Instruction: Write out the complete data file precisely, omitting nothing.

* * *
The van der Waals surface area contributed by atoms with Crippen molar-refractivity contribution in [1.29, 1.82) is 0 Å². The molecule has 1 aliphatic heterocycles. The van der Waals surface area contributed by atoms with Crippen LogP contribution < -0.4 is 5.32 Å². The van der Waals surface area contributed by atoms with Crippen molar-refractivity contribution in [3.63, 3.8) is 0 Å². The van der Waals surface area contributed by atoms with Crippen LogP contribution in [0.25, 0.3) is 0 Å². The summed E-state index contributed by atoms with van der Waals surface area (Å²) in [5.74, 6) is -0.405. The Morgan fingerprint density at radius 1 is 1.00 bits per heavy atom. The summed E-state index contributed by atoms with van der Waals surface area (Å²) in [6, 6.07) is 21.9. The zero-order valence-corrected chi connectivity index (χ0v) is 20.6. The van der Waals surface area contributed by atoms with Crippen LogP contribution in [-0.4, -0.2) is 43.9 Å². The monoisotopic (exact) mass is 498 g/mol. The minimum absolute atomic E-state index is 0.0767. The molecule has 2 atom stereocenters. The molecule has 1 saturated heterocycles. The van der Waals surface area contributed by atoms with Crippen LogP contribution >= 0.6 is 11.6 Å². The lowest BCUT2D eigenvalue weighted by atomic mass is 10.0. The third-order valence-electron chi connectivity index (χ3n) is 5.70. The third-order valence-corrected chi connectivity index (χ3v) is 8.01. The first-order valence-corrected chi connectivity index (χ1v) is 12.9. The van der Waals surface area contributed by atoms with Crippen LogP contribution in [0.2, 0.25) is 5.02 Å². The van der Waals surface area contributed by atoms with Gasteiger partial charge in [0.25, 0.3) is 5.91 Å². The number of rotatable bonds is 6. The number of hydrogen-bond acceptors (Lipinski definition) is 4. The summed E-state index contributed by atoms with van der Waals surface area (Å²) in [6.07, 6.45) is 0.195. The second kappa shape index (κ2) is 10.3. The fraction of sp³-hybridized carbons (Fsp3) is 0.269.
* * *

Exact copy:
The van der Waals surface area contributed by atoms with Crippen molar-refractivity contribution in [1.29, 1.82) is 0 Å². The molecule has 1 aliphatic heterocycles. The van der Waals surface area contributed by atoms with Crippen LogP contribution < -0.4 is 5.32 Å². The van der Waals surface area contributed by atoms with Crippen molar-refractivity contribution in [3.63, 3.8) is 0 Å². The van der Waals surface area contributed by atoms with Crippen LogP contribution in [0.25, 0.3) is 0 Å². The summed E-state index contributed by atoms with van der Waals surface area (Å²) in [5.74, 6) is -0.405. The Morgan fingerprint density at radius 1 is 1.00 bits per heavy atom. The summed E-state index contributed by atoms with van der Waals surface area (Å²) in [6, 6.07) is 21.9. The zero-order valence-corrected chi connectivity index (χ0v) is 20.6. The van der Waals surface area contributed by atoms with Crippen LogP contribution in [-0.4, -0.2) is 43.9 Å². The monoisotopic (exact) mass is 498 g/mol. The minimum absolute atomic E-state index is 0.0767. The molecule has 2 atom stereocenters. The molecule has 1 saturated heterocycles. The van der Waals surface area contributed by atoms with Crippen LogP contribution >= 0.6 is 11.6 Å². The lowest BCUT2D eigenvalue weighted by atomic mass is 10.0. The third-order valence-electron chi connectivity index (χ3n) is 5.70. The third-order valence-corrected chi connectivity index (χ3v) is 8.01. The first-order valence-corrected chi connectivity index (χ1v) is 12.9. The van der Waals surface area contributed by atoms with Crippen LogP contribution in [0.2, 0.25) is 5.02 Å². The van der Waals surface area contributed by atoms with Gasteiger partial charge in [0.25, 0.3) is 5.91 Å². The number of rotatable bonds is 6. The number of hydrogen-bond acceptors (Lipinski definition) is 4. The summed E-state index contributed by atoms with van der Waals surface area (Å²) in [6.07, 6.45) is 0.195. The second kappa shape index (κ2) is 10.3. The fraction of sp³-hybridized carbons (Fsp3) is 0.269.